Decoding the Signs of Car Suspension Wear and Tear

A car’s suspension system is a critical buffer between its delicate machinery and the road. Car suspension parts include springs, shock absorbers, bars and force dampeners in a complex interlocking system along the bottom of the vehicle. This system also connects the wheels, brakes and steering column to the rest of the car and improves friction on the road. Though most people know the signs of a failing car battery or engine, it’s equally important to recognize a faulty suspension before it fails.

The Importance of a Healthy Suspension System

A healthy suspension system does much more than simply deliver a smoother ride. It grounds the car and makes sure the tires have good friction and contact with the ground. A suspension system also maintains wheel alignment, ensuring the wheels stay pointing in the same direction. A functioning suspension keeps the steering column functional as well.

Steering and braking are the two most important safety maneuvers every driver must perform hundreds of times per car ride. If any part of the suspension system is warped or degraded, the car will not handle or brake effectively. This makes a poor suspension a major safety hazard.

How a Suspension System May Break Down

While manufacturers design suspension systems to withstand bumps and potholes, they are far from foolproof. Hitting a bump or pothole at high speeds can generate force that breaks the springs or bars inside the suspension system. Shocks for cars can also degrade over time with rust and exposure to the elements.

Warning Signs That Your Suspension Is Damaged

A damaged car suspension is a dangerous problem, and like a serious disease, early detection is important. Here are a few early warning signs that your suspension needs tuning up:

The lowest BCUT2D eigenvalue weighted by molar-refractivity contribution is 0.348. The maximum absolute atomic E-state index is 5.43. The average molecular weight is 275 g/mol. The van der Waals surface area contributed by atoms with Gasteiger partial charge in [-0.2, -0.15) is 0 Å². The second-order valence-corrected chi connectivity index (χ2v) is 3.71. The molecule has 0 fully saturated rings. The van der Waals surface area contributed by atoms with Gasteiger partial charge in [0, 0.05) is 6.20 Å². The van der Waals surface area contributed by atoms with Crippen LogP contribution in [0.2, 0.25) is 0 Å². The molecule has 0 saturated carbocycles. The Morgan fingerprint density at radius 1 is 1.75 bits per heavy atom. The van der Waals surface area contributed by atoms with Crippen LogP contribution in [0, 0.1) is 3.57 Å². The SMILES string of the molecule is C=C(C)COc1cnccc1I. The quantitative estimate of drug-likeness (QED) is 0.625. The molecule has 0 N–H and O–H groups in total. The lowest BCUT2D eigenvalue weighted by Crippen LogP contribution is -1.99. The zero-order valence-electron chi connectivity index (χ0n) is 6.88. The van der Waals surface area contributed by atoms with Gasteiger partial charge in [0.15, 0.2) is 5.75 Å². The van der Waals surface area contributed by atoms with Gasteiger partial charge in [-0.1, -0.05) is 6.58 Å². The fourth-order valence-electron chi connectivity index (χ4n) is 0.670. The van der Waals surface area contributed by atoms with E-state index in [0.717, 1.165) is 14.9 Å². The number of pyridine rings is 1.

• Car sinks to one side when parked
  • Drifting or pulling to one side while not moving the steering wheel
  • A tilting feeling when taking tight turns, as if the car wants to roll over
  • A rougher ride with more bounces, dips and jolts
  • Repetitive noises from the bottom of the car, such as knocking or rattling
  • Poor steering responsiveness

There are many possible causes for each of these symptoms. Often, one small part of the suspension system, such as a shock or bushing, has broken or come loose. Suspension problems often affect one side of the vehicle, as the problem will come from the side with the broken component.

Costs of Neglecting Suspension Issues

If you catch and address a suspension issue early, you may only have to repair a small part. Remember that a suspension system has dozens of parts working together to support and stabilize the car. Any broken component throws the system out of balance and can lead to more broken parts.

Neglecting a suspension issue can warp the entire suspension system or cause a preventable accident. At the very least, a poorly balanced suspension will cost a fortune in wheel alignments.

If you know you’ll be driving over rough road conditions, consider heading off suspension issues before they happen with a 983-02-051 shock absorber for off-road driving. You can never be too careful when it comes to your car’s suspension system.